As 2017 begins, preparation is on my mind. My husband and I are expecting our first child, and we’re thinking about the preparations required for the new baby. Some days, we feel dizzy when we consider the areas where we need more training and education to feel truly prepared to welcome and care for this new family member.
Significant preparation is also required for meaningful community engagement. I’ve written before about the importance of going beyond asking residents for their feedback and input, and instead shifting the power balance and engaging community as equal partners and experts in work that affects them. In my work with MDC, I am working together with other colleagues to review best practice on parent leadership programs–programs that prepare parents to be strong advocates for themselves, their children, and their communities. We have identified strong programs: Parent and Family Advocacy Support Training (PFAST) and Parent As Leaders Academy (PAL) are offered here in Durham by the Strengthening Families Coalition and are focused on school-based advocacy, and Abriendo Puertas/Opening Doors (APOD) is a national popular education model that cultivates advocacy and leadership with Latino families.
A conversation right before the holidays reminded me that the research my colleagues and I are doing is only addressing one piece of the work necessary to create spaces where residents and local government agencies and nonprofits can share power and make decisions together. Parent leadership programs, while important, only cover part of the preparation needed for parent leadership to be an effective tool for progress. As parents may not be fully prepared to be strong leaders and advocates, local government agencies, school systems, and nonprofit boards and staff often lack sufficient skills to incorporate parent leaders into their work and decision-making processes.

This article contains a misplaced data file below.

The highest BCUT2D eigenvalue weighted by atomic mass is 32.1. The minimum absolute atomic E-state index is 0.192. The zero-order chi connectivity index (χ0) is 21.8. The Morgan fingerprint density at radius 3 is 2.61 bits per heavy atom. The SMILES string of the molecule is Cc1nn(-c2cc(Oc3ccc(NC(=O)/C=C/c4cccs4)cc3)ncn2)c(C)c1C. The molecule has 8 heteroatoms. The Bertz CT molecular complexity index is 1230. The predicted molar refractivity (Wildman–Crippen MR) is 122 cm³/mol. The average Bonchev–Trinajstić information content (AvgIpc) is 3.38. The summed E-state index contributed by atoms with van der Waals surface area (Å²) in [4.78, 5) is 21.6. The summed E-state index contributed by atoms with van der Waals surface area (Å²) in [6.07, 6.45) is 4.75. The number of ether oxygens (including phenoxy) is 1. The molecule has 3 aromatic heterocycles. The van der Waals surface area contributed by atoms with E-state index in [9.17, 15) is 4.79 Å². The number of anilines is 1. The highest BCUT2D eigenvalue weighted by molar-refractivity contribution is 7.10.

While not discussed as frequently, we must consider what type of preparation is necessary for the members of institutions who want to fully engage families and community members. Structural factors, such as meeting times, availability of meals and childcare, interpretation and transition services, are important to consider, but the work of fostering accessible, welcoming, equitable environments that support genuine engagement goes further. It seems that trainings would be just as valuable in preparing institutions for this new way of working with families and community members.
A quick web search reveals some tools and resource that institutions can use to evaluate their current practice, including this article from Bridgespan about building a diverse board, and this self-assessment on community engagement from the National Association for the Education of Young Children (NAEYC).
However, there seem to be less readily available resources around training for institutions about creating equitable, engaged decision-making processes that emphasize family and community voice and leadership.
If we want to move in the direction of more equitable planning and decision making, we should consider shifting the conversation about preparation to emphasize dual capacity-building–the preparation of all involved, not just community members.